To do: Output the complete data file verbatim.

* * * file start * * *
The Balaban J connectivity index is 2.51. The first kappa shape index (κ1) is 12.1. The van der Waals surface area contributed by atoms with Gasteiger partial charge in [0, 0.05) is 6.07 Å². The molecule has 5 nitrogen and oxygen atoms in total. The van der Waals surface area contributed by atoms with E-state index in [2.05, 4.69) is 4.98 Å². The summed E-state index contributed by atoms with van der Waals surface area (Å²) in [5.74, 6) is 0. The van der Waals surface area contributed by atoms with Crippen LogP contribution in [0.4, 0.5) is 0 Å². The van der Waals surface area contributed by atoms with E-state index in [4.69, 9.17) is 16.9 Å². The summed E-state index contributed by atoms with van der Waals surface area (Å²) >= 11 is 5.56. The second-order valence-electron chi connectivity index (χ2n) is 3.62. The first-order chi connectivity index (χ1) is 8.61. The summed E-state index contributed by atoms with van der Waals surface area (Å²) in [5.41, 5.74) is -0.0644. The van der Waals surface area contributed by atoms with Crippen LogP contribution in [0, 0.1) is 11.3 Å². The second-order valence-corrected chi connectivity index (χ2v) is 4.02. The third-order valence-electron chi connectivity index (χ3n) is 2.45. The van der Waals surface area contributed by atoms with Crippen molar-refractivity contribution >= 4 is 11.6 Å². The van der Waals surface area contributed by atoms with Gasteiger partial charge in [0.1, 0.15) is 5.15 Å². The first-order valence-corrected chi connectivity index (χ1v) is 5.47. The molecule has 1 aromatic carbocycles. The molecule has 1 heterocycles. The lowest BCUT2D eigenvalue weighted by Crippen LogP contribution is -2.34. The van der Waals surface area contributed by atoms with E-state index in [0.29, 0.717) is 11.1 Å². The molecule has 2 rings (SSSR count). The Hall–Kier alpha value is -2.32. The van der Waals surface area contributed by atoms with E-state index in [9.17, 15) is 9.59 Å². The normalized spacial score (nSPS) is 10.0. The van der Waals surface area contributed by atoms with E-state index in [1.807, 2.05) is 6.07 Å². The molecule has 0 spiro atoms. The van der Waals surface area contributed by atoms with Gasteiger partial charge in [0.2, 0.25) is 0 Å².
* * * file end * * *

The Balaban J connectivity index is 2.51. The first kappa shape index (κ1) is 12.1. The van der Waals surface area contributed by atoms with Gasteiger partial charge in [0, 0.05) is 6.07 Å². The molecule has 5 nitrogen and oxygen atoms in total. The van der Waals surface area contributed by atoms with E-state index in [2.05, 4.69) is 4.98 Å². The summed E-state index contributed by atoms with van der Waals surface area (Å²) in [5.74, 6) is 0. The van der Waals surface area contributed by atoms with Crippen LogP contribution in [0.4, 0.5) is 0 Å². The van der Waals surface area contributed by atoms with E-state index in [4.69, 9.17) is 16.9 Å². The summed E-state index contributed by atoms with van der Waals surface area (Å²) >= 11 is 5.56. The second-order valence-electron chi connectivity index (χ2n) is 3.62. The first-order chi connectivity index (χ1) is 8.61. The summed E-state index contributed by atoms with van der Waals surface area (Å²) in [5.41, 5.74) is -0.0644. The van der Waals surface area contributed by atoms with Crippen LogP contribution in [0, 0.1) is 11.3 Å². The second-order valence-corrected chi connectivity index (χ2v) is 4.02. The third-order valence-electron chi connectivity index (χ3n) is 2.45. The van der Waals surface area contributed by atoms with Crippen molar-refractivity contribution >= 4 is 11.6 Å². The van der Waals surface area contributed by atoms with Gasteiger partial charge in [0.1, 0.15) is 5.15 Å². The first-order valence-corrected chi connectivity index (χ1v) is 5.47. The molecule has 1 aromatic carbocycles. The molecule has 1 heterocycles. The lowest BCUT2D eigenvalue weighted by Crippen LogP contribution is -2.34. The van der Waals surface area contributed by atoms with E-state index in [0.29, 0.717) is 11.1 Å². The molecule has 2 rings (SSSR count). The Hall–Kier alpha value is -2.32. The van der Waals surface area contributed by atoms with E-state index in [9.17, 15) is 9.59 Å². The normalized spacial score (nSPS) is 10.0. The van der Waals surface area contributed by atoms with E-state index in [1.807, 2.05) is 6.07 Å². The molecule has 0 spiro atoms. The van der Waals surface area contributed by atoms with Gasteiger partial charge in [0.2, 0.25) is 0 Å².